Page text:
From the BBC online news November 15, 2008
(George Bush) Summit pledge to 'restore growth'
Global leaders at the G20 financial summit in Washington have pledged to work together to restore global growth.
President George Bush said that finance minsters would now work on detailed reform proposals and report back.
The actions countries were taking were "beginning to work" in dealing with the financial crisis, said the president.
In their communique, the leaders said they were determined to work together to achieve "needed reforms" in the world's financial systems.
"We are adapting our financial systems to the realities of the 21st century," said Mr Bush in his address at the end of the summit.
At the meeting in Washington, leaders pledged to "lay the foundation for reform to help to ensure that a global crisis, such as this one, does not happen again".
The report above is much as expected from today's 20 country summit on the world's so called financial crisis. And in the heat of this particular international debate not a single commentator, economic pundit, politician or observer has questioned the the need for growth or even growth's worth.
In the natural world we have come to accept growth as something beyond our control - well almost beyond our control - and that tinkering with growth is generally frowned on.
In the world of finance and commerce however we have devised these many national and international systems which governments at a whim can use to slow growth or accelerate growth, but rarely if ever ignore growth. Thanks to the Internet and an electronic media that spans our global community almost every citizen on the planet understands the fundamental mechanisms of money supply and interest rates. Though I think we lost them on the Credit Default Swaps and the Asset Backed Commercial Paper. Sub-prime? Well it speaks for itself; now louder than ever.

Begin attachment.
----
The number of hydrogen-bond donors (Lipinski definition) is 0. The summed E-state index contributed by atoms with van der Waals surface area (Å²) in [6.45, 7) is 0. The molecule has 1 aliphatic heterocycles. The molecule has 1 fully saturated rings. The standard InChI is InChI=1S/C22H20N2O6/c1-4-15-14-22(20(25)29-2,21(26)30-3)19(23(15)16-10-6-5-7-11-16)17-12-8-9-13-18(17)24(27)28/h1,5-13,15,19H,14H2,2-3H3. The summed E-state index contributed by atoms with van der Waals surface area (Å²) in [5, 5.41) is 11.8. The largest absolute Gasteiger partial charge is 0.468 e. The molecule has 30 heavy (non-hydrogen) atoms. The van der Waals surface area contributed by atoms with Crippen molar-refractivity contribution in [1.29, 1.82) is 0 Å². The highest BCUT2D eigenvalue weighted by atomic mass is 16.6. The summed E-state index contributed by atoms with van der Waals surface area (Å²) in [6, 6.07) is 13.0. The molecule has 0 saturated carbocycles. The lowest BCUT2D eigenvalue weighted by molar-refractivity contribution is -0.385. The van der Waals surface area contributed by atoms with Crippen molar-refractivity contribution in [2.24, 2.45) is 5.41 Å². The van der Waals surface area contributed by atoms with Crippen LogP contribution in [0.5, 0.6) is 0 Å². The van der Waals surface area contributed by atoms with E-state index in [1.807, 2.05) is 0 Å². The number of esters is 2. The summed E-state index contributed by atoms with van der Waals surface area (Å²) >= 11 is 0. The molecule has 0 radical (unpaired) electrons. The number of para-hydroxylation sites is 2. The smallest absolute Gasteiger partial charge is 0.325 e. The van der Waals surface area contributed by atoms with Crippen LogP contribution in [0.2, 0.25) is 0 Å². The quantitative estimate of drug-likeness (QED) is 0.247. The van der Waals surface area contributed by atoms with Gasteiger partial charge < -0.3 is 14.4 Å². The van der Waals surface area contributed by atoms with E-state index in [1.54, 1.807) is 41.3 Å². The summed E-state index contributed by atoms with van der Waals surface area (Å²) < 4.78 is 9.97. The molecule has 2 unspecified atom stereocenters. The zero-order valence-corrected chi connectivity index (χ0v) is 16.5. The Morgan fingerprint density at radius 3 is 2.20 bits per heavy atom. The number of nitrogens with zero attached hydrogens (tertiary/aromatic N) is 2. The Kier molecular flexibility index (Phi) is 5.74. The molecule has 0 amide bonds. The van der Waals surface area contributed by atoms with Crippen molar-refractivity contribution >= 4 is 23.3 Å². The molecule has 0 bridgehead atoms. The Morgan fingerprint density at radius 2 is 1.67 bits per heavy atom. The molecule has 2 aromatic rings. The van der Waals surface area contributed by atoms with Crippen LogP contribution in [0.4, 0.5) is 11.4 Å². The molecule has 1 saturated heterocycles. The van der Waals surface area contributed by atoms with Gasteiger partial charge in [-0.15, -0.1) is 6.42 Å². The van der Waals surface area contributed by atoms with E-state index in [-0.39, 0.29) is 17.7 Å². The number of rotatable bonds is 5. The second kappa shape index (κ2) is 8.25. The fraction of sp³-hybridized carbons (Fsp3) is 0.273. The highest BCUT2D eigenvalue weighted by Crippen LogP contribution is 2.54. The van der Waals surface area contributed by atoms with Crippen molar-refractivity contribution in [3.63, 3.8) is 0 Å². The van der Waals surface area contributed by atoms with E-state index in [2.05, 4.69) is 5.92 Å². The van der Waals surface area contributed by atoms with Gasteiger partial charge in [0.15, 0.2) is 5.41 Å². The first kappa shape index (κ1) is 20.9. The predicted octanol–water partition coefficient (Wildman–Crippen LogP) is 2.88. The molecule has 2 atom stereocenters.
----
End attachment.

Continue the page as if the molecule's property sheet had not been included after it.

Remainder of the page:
So finding ourselves stuck between Iraq and the 1929 depression we find ourselves scratching our global heads and wondering how we may, as a planet, extricate ourselves from what many see as a problem, to wit, the slowing (nay shrinking) world economy. Given that we are all flying the same space ship (earth) it would seem that the ratio of country to country and person to person remains the same. The rich are still rich and the poor (unhappily) still poor. The fed and housed (notwithstanding the mortgage defaults) remain fed and housed. Nothing has changed other than the price we pay at the pump and elsewhere. All that has changed effectively is the rate of growth. The disadvantaged remain disadvantaged, the privileged remain privileged. It seems odd therefore that such immense effort and great expense is being poured into saving one financial institution or the other or one business or the other. The truth is that we have too many banks, hedge funds, mutual funds and private equity groups. The truth is that we have too many business. The truth is that every consumer has too much as a result of consuming almost everything put in front of them. The truth is they consumed themselves (and consequently the world's economy) to a standstill. What then, is wrong with a little fiscal growth rest. Perhaps it is time the economy hit the couch, opened a bag of chips and popped a can of beer - both bought in the good times - and sat back to watch the game on the LCD flat screen.
It is clear that even the brightest minds are struggling with this. The same minds and thinking that got us into this mess. 'Another fine mess you got us into.' The less summits we have the better. The more summits we have, the messier things will get. Nature will take over and the economy will eventually correct itself - no hurry. The economists and world leaders will pat each on the back for a job well done. Hooray!!
Take you time.....be happy....don't worry......enjoy the bad times while you can, they may be the best times you'll ever have.